The prospectus describes and sketches a provisional outline for the dissertation before it has actually been written. Thus it represents a malleable blueprint for the problems your dissertation will address and you will more than likely revise it along the way, expanding or narrowing as your focus sharpens and your research progresses. It goes without saying that you should begin by discussing your topic with your doctoral advisor or committee, but once you know the general direction you plan to pursue, your prospectus will be organized as follows.
A prospectus is generally short, containing no more than 10 double-spaced, typescript pages, followed by another 10 pages of bibliography. Follow MLA guidelines (6th edition or more recent) for your bibliographical entries and if your prospectus contains quotations (keep in mind these should be kept to a minimum), use parenthetical citation. (Special instructions for a prospectus on a French linguistics topic follow below).
The dissertation should have a provisional title that describes the project in a concise and interesting way.
Description and Significance of the Project
This is generally the longest section of the prospectus and can be divided into two separate sections (Description of the Project / Significance of the Project). It states the problem or set of problems and related questions that will be your central focus (what is it about?). These questions can be theoretical, historical, critical, etc. It situates these questions within the broader framework of an extant scholarly dialogue on the topic (what is the spectrum and where do you stand on it?). It spells out what has already been discovered on the topic, what remains to be explored, and why such exploration will prove important and lead to further enquiry in your field. It generally indicates the expected readership (who will be interested?). It specifically names the works, authors, and time frame you will explore. It anticipates the results of the inquiry and states them in the form of a thesis (what will you prove?).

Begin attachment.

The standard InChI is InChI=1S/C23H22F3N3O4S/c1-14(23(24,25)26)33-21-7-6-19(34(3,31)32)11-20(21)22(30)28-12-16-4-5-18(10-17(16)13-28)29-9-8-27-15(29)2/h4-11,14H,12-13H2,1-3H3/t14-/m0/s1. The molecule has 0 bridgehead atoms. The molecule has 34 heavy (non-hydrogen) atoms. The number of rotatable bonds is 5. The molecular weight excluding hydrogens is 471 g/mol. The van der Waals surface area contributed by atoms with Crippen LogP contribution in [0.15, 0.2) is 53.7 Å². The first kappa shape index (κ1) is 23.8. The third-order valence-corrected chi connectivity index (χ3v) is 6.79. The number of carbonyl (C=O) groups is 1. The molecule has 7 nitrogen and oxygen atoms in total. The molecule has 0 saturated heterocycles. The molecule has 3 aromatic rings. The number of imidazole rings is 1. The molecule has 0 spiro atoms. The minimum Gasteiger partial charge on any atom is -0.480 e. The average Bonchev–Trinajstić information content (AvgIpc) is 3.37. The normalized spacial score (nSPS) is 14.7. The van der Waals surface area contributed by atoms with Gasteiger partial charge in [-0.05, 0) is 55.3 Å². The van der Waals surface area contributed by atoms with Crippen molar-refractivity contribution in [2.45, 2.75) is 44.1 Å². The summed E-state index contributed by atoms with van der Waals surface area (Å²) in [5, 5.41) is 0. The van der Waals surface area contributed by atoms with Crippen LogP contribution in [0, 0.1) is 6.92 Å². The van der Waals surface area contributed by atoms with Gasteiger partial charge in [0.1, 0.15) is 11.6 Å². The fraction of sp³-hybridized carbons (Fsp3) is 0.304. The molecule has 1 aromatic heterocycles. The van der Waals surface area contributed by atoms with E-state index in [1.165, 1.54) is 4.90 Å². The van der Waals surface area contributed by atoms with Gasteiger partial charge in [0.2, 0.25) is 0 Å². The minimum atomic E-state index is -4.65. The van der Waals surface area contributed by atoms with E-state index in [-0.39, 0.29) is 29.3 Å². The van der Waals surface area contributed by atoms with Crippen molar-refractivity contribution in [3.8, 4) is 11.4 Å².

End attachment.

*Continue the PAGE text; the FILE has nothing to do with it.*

Generally the hardest part of the prospectus, your statement on methodology reveals the processes you will go through to develop your study. It states how you will you approach the topic. Although it is not essential to state allegiance to any particular school or schools of enquiry, it is a good idea to describe the ideas and approaches that have helped you to define your topic so far.
Include provisional titles and a descriptive paragraph for each chapter, showing how the chapters weave together to form a whole. Remember that the dissertation should be about 200 pages long, with chapters of about 40-50 pages each. This section should demonstrate a balance of the parts.
Plan of Work
This is, simply stated, a calendar. By what date will Chapter 1 be completed? Chapter 2? The Conclusion? How much time will you leave at the end for revisions?
Special Instructions for a Prospectus on a French Linguistics Topic
For a prospectus on a French linguistics topic in which cited forms, numbered examples, glosses, translations, etc. will appear, consult sections 4-6 of the Language stylesheet for guidelines. If diagrams, tables or data examples make up a significant portion of a prospectus, it may well exceed 10 pages (plus bibliography). Depending upon the availability of prior published research, a linguistics bibliography may be substantially shorter than 10 pages. If your topic involves linguistic field work or collection of student data among human subjects, be mindful of the possible need to seek IRB approval before undertaking any actual field interviews or data collection.
Updated on February 18, 2008